Office equipment is an essential piece of a puzzle called productivity. Investing in quality equipment is a great way to boost productivity and avoid awkward moments when important contracts need to be copied but your copier is broken. Office equipment also happens to be quite expensive, which is why many organizations are leasing their copiers Today we’ll discuss copier leasing, how it works, and what you should know before you sign a lease.
Why Lease a Copier?
Leasing is usually something people associate with cars or properly. Office equipment? Not so much. However, there are several very good reasons why leasing a copier is a better choice than buying one even if you can comfortably cover the investment.
Despite the fact that more and more ‘paperwork’ never leaves the digital space, we still sign contacts, work orders, and similar documents. Copying such documentation requires a copier. If your organization handles many signed documents, you’ll want to get a quality copier.
Quality copiers designed to meet the needs of a large office tends to be costly. If you’re just starting up your business, there’s a good chance you’re better off leasing than allocating precious resources to a new copier.
Truth be told, even if you can afford to buy one, leasing can be cheaper in the long term. This brings us to our second point.
Future-proofing is one of those tech terms people like to throw around. However, future-proofing is a real thing as far as copiers are concerned. When you buy a copier, you have to deal with it becoming obsolete a few years down the line. Once that happens, you’ll have to buy a new unit and sell the old one.
Planned obsolescence isn’t the only issue either. Experts at flatratecopiers.com/ argue that leasing works better if your organization is experiencing steady growth. Their experience has shown that negotiating a lease for a more versatile printer is usually cheaper than buying and selling several machines in a short period of time.
Leasing a Copier – Basics
Although leasing is often the right choice for many businesses, not all leases are the same. In fact, you have to understand a few things before you go looking for a lease. First and foremost, find out what kind of copier you’ll need?
Type of Copiers to Lease
Copiers keep evolving, but most of them can be placed in one of three categories. There are inkjet, laser, and digital copiers.
Inkjet copiers are the oldest type in use today. This type of copier is defined by slower printing speeds, lower ink efficiency, but also lower prices. Inkjet based copiers are perfect for smaller organizations that don’t print/copy a large volume of documents.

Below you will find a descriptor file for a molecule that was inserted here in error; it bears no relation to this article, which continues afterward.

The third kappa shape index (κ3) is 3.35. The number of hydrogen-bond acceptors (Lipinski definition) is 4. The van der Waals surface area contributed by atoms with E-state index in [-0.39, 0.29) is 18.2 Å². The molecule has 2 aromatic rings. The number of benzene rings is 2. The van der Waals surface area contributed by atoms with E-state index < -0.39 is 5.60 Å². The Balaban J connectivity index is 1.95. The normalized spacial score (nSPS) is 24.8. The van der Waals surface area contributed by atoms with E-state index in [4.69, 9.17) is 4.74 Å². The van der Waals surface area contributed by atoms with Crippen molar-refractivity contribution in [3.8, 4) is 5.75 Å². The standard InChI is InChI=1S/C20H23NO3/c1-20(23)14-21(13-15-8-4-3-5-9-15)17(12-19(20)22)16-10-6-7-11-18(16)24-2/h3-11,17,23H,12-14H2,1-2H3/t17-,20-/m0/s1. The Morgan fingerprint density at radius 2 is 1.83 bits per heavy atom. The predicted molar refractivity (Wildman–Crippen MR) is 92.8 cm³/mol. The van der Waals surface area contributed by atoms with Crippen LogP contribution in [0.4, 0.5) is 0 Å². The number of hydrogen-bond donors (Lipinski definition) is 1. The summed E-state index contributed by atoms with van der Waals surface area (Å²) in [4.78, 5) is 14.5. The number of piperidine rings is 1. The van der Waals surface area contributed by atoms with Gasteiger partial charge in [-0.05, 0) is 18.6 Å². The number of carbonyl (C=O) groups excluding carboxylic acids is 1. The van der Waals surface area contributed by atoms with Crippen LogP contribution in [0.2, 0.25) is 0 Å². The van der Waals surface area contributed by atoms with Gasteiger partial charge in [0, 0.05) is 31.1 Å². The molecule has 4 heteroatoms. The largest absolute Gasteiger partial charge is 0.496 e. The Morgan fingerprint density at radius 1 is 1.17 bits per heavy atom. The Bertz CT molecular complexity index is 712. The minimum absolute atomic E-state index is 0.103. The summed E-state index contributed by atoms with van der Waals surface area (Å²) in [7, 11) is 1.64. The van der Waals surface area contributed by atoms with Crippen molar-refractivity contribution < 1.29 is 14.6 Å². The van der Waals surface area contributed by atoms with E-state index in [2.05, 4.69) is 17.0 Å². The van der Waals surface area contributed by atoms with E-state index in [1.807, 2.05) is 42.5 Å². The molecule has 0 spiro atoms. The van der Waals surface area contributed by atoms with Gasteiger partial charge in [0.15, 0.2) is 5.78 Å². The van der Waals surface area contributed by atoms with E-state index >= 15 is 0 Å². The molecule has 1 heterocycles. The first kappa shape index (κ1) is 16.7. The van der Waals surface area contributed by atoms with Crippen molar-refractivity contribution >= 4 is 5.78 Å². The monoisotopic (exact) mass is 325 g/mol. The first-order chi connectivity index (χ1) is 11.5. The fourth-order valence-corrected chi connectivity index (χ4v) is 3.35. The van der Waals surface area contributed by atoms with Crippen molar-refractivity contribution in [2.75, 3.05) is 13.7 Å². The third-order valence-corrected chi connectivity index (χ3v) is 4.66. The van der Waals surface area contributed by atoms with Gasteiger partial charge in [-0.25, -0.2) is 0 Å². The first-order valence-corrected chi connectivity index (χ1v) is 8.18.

Laser copiers represent a more recent evolution of printing technology. Using a laser copier results in better print quality, higher efficiency, and overall faster printing times. As expected, these are slightly more expensive to lease.
Digital copiers can be either inkjet or laser. This type of machine offers much more than just the ability to copy and print files. You can also use digital copiers as high-quality scanners. Digital copiers are the type you’d find in larger organizations.
Lease contracts differ from one provider to another. It’s important to shop around and find the prices that best match your needs. That being said, it’s essential that you read the fine print and understand the terms of a lease.
- Avoid Auto-Renewal contracts – Some providers like to sneak in an auto-renewal clause in the contract, look out for that as renewals can place you under a 12+ month obligation. That being said, straight forward auto-renewal clauses that limit the renewal term to 1 extra month are perfectly fine.
- Usage-Based Service Allowance – When you lease a copier, there are two things you’re effectively paying for, hardware and service. Make sure that you’re getting a deal where your service rate follows your actual usage and not a monthly average. Why? Because you could end up paying much more than you need to during slow months.
Read the Fine Print
When you sign a lease, you’re signing a contract. A copier lease isn’t something you can simply abandon. There is usually a part of the contract that defines your obligation should you decide to break the contract before it expires. Triple check this section of the contract and make sure you’re fine with what it says before you sign.
Overall, if you do your homework and find a solid equipment provider to work with, you’ll save money by leasing in long term.